The purpose of most service- based websites is to book more clients. In order to do this, most photogs opt to have an inquiry form on their contact page that interested clients fill out with more information about what they’re looking for.

From there, clients either book with you online or hop on a consult call to learn more about your services. 

The purpose of your photography website is to get qualified candidates (aka dreamy clients you actually want to work with) to fill out your inquiry form. 

The more inquiries you get, the more sales you have the opportunity of closing. SCORE.

In this post, we’ll look at the organization of your website and how you can ensure that clients will actually read what you have to say, scroll through your epic images, and fill out that inquiry form. 

Ready to dive in? To keep this post fun, it’s divided into 3 common questions that we get asked about the organization and functionality of photography websites.

What pages should I have on my site?

We are huge advocates of being creative, stepping outside of the box, and doing things that you don’t see other photogs doing, with the exception of your website pages.

In order for your website to be easy to navigate and SEO-friendly, you want to make sure you use common page titles and conform to typical website structure. I know, the company that has creative as their middle name is telling you to conform. 

Hear us out…

Have you ever been to a website and were looking for something super simple and just couldn’t find it no matter where you looked? Maybe you were looking for the hours a restaurant was open or the spot to click to initiate a clothing return. It’s super frustrating to frantically click around a website and not be able to find what you need. 

This frustration impacts how clients view you and your brand. If they are irritated enough by their lack of ability to find what they’re looking for, they’ll click off your site completely and look elsewhere. 

Here are some thing you’ll want to be easily accessible on your photography website:

  • Your location
  • An example of your work/ your portfolio
  • Directions on how to book with you/reach out
  • Packages & starting prices

Keeping all of this in mind, we suggest the following pages for your photography website:


The most viewed page on your website and a perfect place to introduce your audience to what they can expect for the entirety of your site.


Focus on the positive outcomes your clients will experience from working with you. Emphasize how they are going to feel. Add a sprinkle of your personality, but remember to keep the focus on how you help your client transform.


This page should include your packages and pricing information. Try to consolidate this information so you don’t overwhelm your audience with all of their options.


Focus on showing off your amazing photographs so clients can tell if you’re the right match. It’s so common for photographers to overcrowd their portfolios.

We love the motto: “A portfolio is only as strong as its weakest piece.” So make sure that you choose images that show off the work you’re most proud of. No one has time to scroll through hundreds upon hundreds of photos anyway. An intentional collection of your favorite pieces will always outperform a cluttered heap of images.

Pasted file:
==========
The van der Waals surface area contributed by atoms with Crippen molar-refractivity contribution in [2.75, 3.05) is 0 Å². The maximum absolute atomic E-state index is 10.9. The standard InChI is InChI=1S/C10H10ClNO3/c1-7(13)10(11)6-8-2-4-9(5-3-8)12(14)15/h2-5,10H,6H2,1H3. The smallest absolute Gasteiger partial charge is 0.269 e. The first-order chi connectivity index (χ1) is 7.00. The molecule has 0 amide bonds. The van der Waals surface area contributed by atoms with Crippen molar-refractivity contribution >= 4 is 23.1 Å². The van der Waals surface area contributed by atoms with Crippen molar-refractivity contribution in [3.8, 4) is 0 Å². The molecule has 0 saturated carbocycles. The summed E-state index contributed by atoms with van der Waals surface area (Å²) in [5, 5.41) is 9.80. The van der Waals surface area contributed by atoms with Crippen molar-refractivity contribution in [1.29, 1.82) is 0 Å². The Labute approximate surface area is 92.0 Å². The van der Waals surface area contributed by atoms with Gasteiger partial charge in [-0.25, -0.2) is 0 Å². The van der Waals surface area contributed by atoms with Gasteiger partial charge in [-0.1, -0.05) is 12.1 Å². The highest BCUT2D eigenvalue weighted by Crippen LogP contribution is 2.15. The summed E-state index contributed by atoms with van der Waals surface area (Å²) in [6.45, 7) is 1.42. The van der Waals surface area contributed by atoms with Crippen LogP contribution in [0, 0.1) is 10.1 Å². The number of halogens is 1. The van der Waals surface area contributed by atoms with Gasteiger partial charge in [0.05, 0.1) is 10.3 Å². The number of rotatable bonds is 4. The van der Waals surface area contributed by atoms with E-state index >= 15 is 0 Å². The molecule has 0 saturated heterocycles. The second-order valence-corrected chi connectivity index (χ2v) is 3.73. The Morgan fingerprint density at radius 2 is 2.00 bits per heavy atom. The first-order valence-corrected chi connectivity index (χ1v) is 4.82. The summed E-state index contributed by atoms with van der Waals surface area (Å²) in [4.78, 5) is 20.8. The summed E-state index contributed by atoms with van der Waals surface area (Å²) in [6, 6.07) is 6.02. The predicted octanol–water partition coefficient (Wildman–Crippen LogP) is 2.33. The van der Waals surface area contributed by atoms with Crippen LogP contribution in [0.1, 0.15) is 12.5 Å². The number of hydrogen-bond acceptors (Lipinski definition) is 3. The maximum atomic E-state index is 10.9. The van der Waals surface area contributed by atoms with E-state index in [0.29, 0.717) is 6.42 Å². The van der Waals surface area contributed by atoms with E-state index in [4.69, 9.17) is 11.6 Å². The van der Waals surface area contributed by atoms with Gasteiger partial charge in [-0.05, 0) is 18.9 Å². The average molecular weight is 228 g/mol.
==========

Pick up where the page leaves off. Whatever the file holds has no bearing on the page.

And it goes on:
This page matters more than most photographers give it credit for. This is where clients go because they are interested in taking the next step with you. If they are here, you want to ensure they are filling out your contact form if they’re a qualified candidate.  Be sure to keep the design here minimal to encourage clients to fill out your inquiry form without getting distracted.

Interested in our exact formula for a picture-perf website? Watch our FREE training to learn more: How to 2x your sales even if you struggle to nail down your vibe.

How should I organize my photos?

You’ll show off the biggest bulk of your work on your portfolio page. In order to keep the design of your site streamlined and easy to scroll through, we recommend limiting the # of galleries you have in your portfolio. 

This means instead of having separate galleries for couples, engagements, proposals, elopements, weddings, boudoir, family, maternity, etc. you limit yourself to only three galleries.

While having a massive assortment of images might feel good to you because you get to show off more of your work, it actually overwhelms your viewer.

As you niche down in your photography business, narrowing down these galleries will become easier. 

PRO TIP: Feel free to combine galleries in creative ways so that you can consolidate your portfolio. For example a couples and wedding photographer might have: “Proposals & Engagements” “Weddings & Elopements” and “Couples” as their three galleries. 

How do I encourage people to actually want to fill out my inquiry form?

Make sure that you ask for the sale throughout the entirety of your photography website. The easiest way to do this is with call to action buttons that link visitors to your contact page. 

These call to actions might be something as simple as “Book now” or “Schedule here” or they might have a little more personality like these examples:

  • Ready to book? Right this way, my sweet friend → 
  • Think I’m the photog for you? I’m blushing’ already. Book me here.
  • Ready to kick it with me? Snag your session. 
  • Want me there for your big day? Score! Secure your date here.

The idea is to make it easy and obvious exactly where and how to book with you.

If you want to maximize the amount of qualified clients that are filling out your inquiry form ready to book, it’s worth investing your time, money, and resources in a well-organized website that is a breeze to navigate. 

Want to grab our most downloaded FREE resource ever? Grab our Photographer Branding Starter Kit.